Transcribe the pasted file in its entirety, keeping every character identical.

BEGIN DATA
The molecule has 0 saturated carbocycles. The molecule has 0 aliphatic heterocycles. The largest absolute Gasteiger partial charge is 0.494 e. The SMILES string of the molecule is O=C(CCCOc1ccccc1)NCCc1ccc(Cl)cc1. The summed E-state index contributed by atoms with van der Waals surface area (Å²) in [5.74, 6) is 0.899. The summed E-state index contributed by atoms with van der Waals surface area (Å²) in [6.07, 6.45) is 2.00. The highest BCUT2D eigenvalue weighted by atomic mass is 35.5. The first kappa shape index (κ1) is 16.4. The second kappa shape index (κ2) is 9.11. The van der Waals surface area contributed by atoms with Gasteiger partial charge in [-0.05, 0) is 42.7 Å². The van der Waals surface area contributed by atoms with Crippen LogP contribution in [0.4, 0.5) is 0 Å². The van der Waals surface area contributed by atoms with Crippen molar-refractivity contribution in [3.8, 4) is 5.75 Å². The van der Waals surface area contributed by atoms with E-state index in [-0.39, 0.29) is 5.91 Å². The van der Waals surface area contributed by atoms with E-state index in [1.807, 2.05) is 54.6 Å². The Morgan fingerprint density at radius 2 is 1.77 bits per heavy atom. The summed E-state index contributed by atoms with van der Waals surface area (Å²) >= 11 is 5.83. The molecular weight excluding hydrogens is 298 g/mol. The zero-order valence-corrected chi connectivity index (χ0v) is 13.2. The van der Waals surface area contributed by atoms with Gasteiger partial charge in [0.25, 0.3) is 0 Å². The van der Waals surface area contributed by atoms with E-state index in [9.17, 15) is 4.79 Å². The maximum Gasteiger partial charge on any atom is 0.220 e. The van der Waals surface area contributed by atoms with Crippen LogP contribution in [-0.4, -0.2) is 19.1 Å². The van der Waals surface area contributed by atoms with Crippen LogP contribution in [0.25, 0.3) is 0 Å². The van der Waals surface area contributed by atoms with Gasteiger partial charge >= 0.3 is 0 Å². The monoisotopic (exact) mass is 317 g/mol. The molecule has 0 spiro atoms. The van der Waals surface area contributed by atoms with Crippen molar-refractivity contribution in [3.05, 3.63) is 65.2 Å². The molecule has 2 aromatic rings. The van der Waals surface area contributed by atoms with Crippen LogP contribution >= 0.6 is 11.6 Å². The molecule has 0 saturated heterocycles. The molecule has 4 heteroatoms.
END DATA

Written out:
The molecule has 0 saturated carbocycles. The molecule has 0 aliphatic heterocycles. The largest absolute Gasteiger partial charge is 0.494 e. The SMILES string of the molecule is O=C(CCCOc1ccccc1)NCCc1ccc(Cl)cc1. The summed E-state index contributed by atoms with van der Waals surface area (Å²) in [5.74, 6) is 0.899. The summed E-state index contributed by atoms with van der Waals surface area (Å²) in [6.07, 6.45) is 2.00. The highest BCUT2D eigenvalue weighted by atomic mass is 35.5. The first kappa shape index (κ1) is 16.4. The second kappa shape index (κ2) is 9.11. The van der Waals surface area contributed by atoms with Gasteiger partial charge in [-0.05, 0) is 42.7 Å². The van der Waals surface area contributed by atoms with Crippen LogP contribution in [0.4, 0.5) is 0 Å². The van der Waals surface area contributed by atoms with Crippen molar-refractivity contribution in [3.8, 4) is 5.75 Å². The van der Waals surface area contributed by atoms with E-state index in [-0.39, 0.29) is 5.91 Å². The van der Waals surface area contributed by atoms with E-state index in [1.807, 2.05) is 54.6 Å². The Morgan fingerprint density at radius 2 is 1.77 bits per heavy atom. The summed E-state index contributed by atoms with van der Waals surface area (Å²) >= 11 is 5.83. The molecular weight excluding hydrogens is 298 g/mol. The zero-order valence-corrected chi connectivity index (χ0v) is 13.2. The van der Waals surface area contributed by atoms with Gasteiger partial charge in [0.25, 0.3) is 0 Å². The van der Waals surface area contributed by atoms with E-state index in [9.17, 15) is 4.79 Å². The maximum Gasteiger partial charge on any atom is 0.220 e. The van der Waals surface area contributed by atoms with Crippen LogP contribution in [-0.4, -0.2) is 19.1 Å². The van der Waals surface area contributed by atoms with Crippen LogP contribution in [0.25, 0.3) is 0 Å². The van der Waals surface area contributed by atoms with Gasteiger partial charge >= 0.3 is 0 Å². The monoisotopic (exact) mass is 317 g/mol. The molecule has 0 spiro atoms. The van der Waals surface area contributed by atoms with Crippen molar-refractivity contribution in [3.05, 3.63) is 65.2 Å². The molecule has 2 aromatic rings. The van der Waals surface area contributed by atoms with Crippen LogP contribution >= 0.6 is 11.6 Å². The molecule has 0 saturated heterocycles. The molecule has 4 heteroatoms.